Independent music trade body IMPALA has raised concerns over the “excessive bargaining power” Sony will have should its buyout of EMI Music Publishing go through.
The deal values EMI Music Publishing at $4.75 billion and is subject to certain closing conditions, including regulatory approvals.
Sony is already the owner of the world’s largest music publisher in Sony/ATV, which controls over 2.3 million copyrights, while EMI Music Publishing owns or administers over two million songs.
IMPALA members warned that the agreement will face regulatory opposition because it could stifle competition online and offline.
Smith said: “The European Commission will want to avoid reinforcing the Sony/Universal duopoly, the two horse race which started in 2012 with the sale of EMI.
“This is a step too far and I would expect to see an in-depth investigation in the EU and other key jurisdictions.”
helen smith, impala
“This is a step too far and I would expect to see an in-depth investigation in the EU and other key jurisdictions.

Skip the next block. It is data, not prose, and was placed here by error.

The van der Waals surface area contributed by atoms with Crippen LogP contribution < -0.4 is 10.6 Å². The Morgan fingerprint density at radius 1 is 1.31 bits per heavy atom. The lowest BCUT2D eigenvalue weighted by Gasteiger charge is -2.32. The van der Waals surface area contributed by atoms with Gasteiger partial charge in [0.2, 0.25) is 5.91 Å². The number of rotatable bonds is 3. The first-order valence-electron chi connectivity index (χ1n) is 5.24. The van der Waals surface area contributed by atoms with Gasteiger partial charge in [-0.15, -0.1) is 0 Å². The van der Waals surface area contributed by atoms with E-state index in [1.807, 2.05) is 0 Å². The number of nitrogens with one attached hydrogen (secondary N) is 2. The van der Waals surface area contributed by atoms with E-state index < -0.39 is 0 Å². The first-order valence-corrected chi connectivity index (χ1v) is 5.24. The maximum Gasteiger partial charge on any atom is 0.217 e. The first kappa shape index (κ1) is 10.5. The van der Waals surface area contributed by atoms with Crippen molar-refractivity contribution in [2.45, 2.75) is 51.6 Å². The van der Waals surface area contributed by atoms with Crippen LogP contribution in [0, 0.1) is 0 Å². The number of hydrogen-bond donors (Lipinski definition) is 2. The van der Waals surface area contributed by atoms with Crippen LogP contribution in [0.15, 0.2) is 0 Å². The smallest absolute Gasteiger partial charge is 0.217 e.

“Today, Sony is already by far the world’s largest music publisher and an indispensable trading partner controlling over 2.3 million copyrights.
“If this sale was to happen, its market power would be reinforced with serious competition issues, including excessive bargaining power when negotiating with collecting societies and the authors they represent, as well as other actors in the value chains such as labels and online services.”
IMPALA raised concerns back in 2012 when the European Commission cleared the acquisition of EMI publishing by a consortium including Sony/ATV, and then again in 2016 when the Commission cleared Sony’s move from joint to sole control of Sony/ATV.
The trade body says that today’s news shows that ultimately, Sony is taking complete control of EMI publishing, and the initial deal was structured as a consortium to get this latest bid approved by the regulatory authority.
Music Business Worldwide